Public health facilities are ill-equipped to meet the needs of men who have sex with men (MSM), missing an opportunity to reduce HIV transmission, say researchers behind a new study.
The study is the first ever Southern African study looking at HIV prevention needs of male-male partnerships. The research was conducted by the Human Sciences Research Council (HSRC) in South Africa and in Namibia in partnership with the Gay and Lesbian Network in KZN and Positive Vibes in Namibia.
Respondents in the study related experiences which drove them to hide their identity or seek services elsewhere. Stigma experienced by MSM when accessing public health-care facilities may take the form of explicit discrimination, or implicit micro-aggressions.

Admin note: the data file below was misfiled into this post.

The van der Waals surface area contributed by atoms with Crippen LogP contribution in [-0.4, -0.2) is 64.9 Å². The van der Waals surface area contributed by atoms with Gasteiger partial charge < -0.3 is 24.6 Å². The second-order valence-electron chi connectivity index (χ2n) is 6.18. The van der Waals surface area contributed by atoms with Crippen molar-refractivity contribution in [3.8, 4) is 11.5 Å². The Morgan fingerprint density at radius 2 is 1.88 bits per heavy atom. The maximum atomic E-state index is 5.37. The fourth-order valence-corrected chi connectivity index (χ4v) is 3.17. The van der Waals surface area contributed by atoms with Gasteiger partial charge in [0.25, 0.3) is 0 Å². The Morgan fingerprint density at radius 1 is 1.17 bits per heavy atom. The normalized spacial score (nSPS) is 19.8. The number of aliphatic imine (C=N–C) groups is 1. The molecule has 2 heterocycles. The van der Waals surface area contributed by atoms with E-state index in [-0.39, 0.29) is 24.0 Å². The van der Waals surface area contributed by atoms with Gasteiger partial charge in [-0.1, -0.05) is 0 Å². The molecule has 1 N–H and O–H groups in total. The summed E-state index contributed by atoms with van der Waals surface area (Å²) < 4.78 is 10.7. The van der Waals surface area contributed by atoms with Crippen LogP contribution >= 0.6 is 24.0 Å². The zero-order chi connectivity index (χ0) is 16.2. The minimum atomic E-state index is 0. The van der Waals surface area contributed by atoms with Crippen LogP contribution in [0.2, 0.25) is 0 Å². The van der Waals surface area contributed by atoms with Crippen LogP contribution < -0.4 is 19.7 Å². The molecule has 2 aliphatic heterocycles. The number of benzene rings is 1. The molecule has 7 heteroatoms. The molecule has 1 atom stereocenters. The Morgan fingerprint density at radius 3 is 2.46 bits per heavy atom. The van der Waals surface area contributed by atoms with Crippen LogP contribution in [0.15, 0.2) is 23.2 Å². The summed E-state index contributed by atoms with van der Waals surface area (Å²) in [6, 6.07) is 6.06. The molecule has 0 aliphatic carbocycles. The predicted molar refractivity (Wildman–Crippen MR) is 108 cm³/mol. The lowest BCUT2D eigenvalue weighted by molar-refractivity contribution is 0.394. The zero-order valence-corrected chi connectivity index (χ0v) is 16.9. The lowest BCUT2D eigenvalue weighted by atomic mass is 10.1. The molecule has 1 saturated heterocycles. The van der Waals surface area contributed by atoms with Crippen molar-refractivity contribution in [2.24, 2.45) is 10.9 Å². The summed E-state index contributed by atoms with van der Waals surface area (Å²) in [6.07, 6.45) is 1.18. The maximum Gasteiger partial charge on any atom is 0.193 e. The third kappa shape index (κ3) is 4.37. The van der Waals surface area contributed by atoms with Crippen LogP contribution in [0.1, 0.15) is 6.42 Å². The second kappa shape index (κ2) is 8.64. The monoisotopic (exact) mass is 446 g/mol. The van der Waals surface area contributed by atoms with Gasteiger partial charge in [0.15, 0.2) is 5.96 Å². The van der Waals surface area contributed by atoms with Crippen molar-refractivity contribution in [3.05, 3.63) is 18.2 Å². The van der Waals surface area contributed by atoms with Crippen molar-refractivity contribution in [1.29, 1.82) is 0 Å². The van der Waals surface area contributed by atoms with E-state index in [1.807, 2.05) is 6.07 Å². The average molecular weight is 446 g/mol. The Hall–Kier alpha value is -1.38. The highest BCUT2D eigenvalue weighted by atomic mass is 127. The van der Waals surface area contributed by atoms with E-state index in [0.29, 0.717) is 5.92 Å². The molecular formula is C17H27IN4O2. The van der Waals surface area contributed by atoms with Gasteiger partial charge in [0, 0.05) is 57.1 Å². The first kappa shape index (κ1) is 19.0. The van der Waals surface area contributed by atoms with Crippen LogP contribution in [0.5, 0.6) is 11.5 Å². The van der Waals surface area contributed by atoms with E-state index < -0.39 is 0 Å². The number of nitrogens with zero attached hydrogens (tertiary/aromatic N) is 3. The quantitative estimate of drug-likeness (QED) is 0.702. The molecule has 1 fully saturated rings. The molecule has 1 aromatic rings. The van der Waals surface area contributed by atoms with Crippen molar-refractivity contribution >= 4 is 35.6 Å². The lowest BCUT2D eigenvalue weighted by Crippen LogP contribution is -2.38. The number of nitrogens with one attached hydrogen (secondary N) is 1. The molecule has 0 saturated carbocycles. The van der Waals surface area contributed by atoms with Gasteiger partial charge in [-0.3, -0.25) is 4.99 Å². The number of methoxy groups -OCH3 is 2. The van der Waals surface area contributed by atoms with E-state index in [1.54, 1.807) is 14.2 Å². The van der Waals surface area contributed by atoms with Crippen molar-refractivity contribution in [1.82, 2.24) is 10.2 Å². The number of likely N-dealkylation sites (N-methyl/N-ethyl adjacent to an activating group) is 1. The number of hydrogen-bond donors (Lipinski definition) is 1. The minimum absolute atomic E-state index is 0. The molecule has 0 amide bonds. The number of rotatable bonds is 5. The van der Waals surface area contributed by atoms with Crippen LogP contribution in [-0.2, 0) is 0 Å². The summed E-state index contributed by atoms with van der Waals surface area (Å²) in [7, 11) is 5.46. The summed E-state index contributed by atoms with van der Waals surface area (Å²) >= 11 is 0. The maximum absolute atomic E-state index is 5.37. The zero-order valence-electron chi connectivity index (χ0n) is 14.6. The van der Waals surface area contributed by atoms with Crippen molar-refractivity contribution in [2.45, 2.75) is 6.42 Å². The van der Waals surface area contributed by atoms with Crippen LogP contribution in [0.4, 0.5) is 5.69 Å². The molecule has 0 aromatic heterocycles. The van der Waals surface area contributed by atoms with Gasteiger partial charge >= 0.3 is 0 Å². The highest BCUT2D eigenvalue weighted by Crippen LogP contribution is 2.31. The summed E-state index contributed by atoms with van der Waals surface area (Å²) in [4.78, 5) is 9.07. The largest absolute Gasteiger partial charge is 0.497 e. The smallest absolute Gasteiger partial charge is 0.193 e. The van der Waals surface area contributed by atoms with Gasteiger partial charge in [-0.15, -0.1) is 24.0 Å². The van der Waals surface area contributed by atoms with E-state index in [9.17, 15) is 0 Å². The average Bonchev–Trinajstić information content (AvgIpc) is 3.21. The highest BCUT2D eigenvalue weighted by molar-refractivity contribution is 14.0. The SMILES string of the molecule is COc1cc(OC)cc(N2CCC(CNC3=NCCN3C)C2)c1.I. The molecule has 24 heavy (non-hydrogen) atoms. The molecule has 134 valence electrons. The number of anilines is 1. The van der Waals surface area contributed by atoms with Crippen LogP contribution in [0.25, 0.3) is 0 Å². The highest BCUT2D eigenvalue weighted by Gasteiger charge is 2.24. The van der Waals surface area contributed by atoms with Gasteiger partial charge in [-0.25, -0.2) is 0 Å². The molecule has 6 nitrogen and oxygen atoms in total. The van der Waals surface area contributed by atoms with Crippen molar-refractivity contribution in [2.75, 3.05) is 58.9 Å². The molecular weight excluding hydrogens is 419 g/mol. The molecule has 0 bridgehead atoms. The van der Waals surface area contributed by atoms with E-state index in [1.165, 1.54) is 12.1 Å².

Interviews with 27 MSM couples (16 in Namibia and 11 in South Africa), interviewed simultaneously but separately to maintain the integrity of their responses, shows clearly how negative experiences, and the fear repeating them, inhibits MSM from exercising their right to access available services intended to reduce the transmission of HIV.
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